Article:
Watchdog warns about high levels of toxic chemicals found in sports bras

A variety of popular brands of sports bras and athletic wear were tested for high levels of BPA. This chemical compound is used to make certain types of plastics. It can cause adverse health effects like asthma, heart disease, and obesity.

Athleta and PINK, Asics and The North Face, Brooks and All in Motion, Nike, and FILA all sold sports bras. The clothing was tested for BPA for six months. According to the Center for Environmental Health, the clothing may have been exposed to as much as 22 times the safe limit. The CEH is a non-profit consumer advocacy organization that focuses on the exposure of toxic chemicals in consumer products.

California law, specifically Proposition 65, stipulates that the maximum allowed skin exposure to BPA is 3 micrograms daily.

The group also tried athletic shirts from Brooks, Mizuno, and Athleta brands, and came up with similar results.

Wednesday’s CEH statement stated that it had sent legal notices and instructions to the companies. They will have 60 days to comply with the center’s requests before the group files a California state court complaint.

The watchdog has not yet found BPA in spandex-containing clothing made from polyester. “We ask brands to reformulate all their products to eliminate bisphenols, including BPA. The group suggested that activewear should be worn only for a short time and that you change after your workout.

Athleta and Nike, Reebok, The North Face, Victoria’s Secret, and Reebok did not immediately respond to our request for comment.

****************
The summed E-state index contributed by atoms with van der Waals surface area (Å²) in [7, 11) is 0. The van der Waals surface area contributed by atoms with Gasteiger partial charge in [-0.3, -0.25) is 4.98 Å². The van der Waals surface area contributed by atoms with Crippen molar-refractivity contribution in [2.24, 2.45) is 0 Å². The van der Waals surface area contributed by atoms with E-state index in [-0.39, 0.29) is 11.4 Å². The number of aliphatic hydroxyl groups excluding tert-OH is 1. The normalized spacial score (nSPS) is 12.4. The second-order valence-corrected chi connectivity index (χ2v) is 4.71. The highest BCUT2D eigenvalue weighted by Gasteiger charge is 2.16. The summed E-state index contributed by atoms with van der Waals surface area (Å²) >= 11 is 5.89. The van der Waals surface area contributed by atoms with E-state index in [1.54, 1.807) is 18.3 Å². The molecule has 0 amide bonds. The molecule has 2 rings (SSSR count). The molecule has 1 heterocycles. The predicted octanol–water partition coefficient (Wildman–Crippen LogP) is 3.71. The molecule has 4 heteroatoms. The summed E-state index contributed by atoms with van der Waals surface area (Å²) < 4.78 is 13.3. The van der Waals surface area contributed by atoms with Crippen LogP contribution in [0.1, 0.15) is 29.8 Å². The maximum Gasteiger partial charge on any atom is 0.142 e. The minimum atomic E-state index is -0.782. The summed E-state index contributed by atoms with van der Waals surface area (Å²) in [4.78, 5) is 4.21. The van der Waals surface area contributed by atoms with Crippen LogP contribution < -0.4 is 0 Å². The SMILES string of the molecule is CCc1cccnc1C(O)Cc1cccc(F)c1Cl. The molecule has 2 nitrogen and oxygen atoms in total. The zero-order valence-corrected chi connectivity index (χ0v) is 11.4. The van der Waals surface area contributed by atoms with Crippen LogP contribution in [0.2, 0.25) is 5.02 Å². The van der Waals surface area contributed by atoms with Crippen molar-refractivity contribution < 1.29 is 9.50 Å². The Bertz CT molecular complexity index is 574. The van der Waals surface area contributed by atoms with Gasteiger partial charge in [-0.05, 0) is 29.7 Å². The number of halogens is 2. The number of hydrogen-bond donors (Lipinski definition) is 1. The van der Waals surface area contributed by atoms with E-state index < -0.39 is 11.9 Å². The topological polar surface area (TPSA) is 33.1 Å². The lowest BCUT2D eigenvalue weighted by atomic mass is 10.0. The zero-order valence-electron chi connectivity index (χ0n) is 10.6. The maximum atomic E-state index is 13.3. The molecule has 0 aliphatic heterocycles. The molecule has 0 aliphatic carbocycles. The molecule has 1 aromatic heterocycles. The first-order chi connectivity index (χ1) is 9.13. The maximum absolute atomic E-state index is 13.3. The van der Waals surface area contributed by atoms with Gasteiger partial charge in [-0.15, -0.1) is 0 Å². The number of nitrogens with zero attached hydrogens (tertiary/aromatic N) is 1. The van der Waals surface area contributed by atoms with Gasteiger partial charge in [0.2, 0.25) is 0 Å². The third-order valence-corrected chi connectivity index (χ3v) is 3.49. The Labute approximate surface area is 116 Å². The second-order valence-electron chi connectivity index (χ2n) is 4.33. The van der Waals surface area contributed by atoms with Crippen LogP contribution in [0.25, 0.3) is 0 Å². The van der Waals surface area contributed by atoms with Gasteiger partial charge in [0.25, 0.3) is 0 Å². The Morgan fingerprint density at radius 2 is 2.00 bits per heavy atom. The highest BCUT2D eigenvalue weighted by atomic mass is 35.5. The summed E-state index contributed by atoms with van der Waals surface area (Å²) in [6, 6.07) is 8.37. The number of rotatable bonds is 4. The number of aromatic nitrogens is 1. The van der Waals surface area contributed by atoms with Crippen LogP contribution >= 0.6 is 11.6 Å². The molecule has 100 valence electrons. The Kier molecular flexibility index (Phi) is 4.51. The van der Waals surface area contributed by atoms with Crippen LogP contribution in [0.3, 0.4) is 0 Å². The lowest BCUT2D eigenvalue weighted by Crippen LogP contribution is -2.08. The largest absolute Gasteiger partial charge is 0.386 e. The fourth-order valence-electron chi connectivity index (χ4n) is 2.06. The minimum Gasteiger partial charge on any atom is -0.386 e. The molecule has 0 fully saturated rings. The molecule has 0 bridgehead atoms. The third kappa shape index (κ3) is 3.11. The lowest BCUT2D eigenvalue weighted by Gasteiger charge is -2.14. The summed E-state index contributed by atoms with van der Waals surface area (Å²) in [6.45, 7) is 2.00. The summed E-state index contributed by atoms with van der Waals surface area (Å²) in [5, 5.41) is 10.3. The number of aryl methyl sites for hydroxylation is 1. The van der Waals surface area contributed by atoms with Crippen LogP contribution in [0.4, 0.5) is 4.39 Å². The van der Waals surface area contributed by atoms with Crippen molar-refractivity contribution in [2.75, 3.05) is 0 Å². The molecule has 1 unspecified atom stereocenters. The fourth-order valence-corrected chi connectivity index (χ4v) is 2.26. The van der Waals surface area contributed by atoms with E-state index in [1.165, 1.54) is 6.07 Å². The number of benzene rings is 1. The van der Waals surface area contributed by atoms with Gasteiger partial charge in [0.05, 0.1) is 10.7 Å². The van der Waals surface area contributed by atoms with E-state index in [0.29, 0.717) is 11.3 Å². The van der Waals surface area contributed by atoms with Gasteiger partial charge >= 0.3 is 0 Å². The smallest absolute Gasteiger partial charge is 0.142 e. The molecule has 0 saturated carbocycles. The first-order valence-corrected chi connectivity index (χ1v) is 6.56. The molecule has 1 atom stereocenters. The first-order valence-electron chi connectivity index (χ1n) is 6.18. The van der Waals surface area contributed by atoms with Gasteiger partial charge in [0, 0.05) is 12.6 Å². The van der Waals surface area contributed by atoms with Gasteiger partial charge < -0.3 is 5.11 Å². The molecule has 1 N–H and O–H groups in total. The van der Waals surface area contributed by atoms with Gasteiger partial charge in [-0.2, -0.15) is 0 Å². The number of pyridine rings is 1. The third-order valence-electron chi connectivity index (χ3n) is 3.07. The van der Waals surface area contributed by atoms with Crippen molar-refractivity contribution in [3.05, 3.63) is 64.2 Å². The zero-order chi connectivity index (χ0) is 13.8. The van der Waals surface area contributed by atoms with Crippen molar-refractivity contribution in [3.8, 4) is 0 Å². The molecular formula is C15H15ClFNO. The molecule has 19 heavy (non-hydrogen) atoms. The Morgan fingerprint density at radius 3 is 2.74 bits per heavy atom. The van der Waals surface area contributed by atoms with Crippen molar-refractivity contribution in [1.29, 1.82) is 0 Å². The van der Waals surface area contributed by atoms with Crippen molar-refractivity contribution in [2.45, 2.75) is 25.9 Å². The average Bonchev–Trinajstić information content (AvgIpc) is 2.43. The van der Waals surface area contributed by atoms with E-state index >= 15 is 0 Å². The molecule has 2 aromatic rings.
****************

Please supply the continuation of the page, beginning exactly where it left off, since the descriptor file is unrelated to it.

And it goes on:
BPA (Bisphenol A), is found in many everyday products. These include water bottles, canned foods, toys, and flooring. Adults are at risk for developing diabetes, heart disease, and obesity, as well as erectile dysfunction.

A 2020 study also found that BPA exposure was associated with premature death. Recent studies have linked BPA to asthma in school-aged girls.

Kaya Allan Sugerman, CEH’s director of illegal toxic threats, stated in a statement that people are exposed to BPA by ingestion.

Studies have shown that BPA can easily be absorbed through the skin and into the bloodstream. This is even after handling receipt paper for a few seconds or minutes. Allan Sugerman stated that athletic shirts and sports bras are worn for long periods and are subject to sweating.

The group asked over 90 companies (including Walgreens and socks) to reformulate their products to eliminate all bisphenols including BPA. Some companies have already agreed.

“Even low levels [of exposure] to BPA during pregnancy have been associated with a variety of health issues in offspring,” Dr. Jimena Diaz Leiva (science director at CEH) said.

CEH is a California-based plaintiff under the Clean Drinking Water and Toxics Enforcement Act (86). However, CEH claims that the repercussions from its settlements go beyond California because it is often financially impossible for companies to reformulate the California market.

The group released a statement saying that it had succeeded in getting entire industries to stop using certain chemicals in toys and candy for children. These cases are not only designed to protect Californian consumers, but also the rest of the country.

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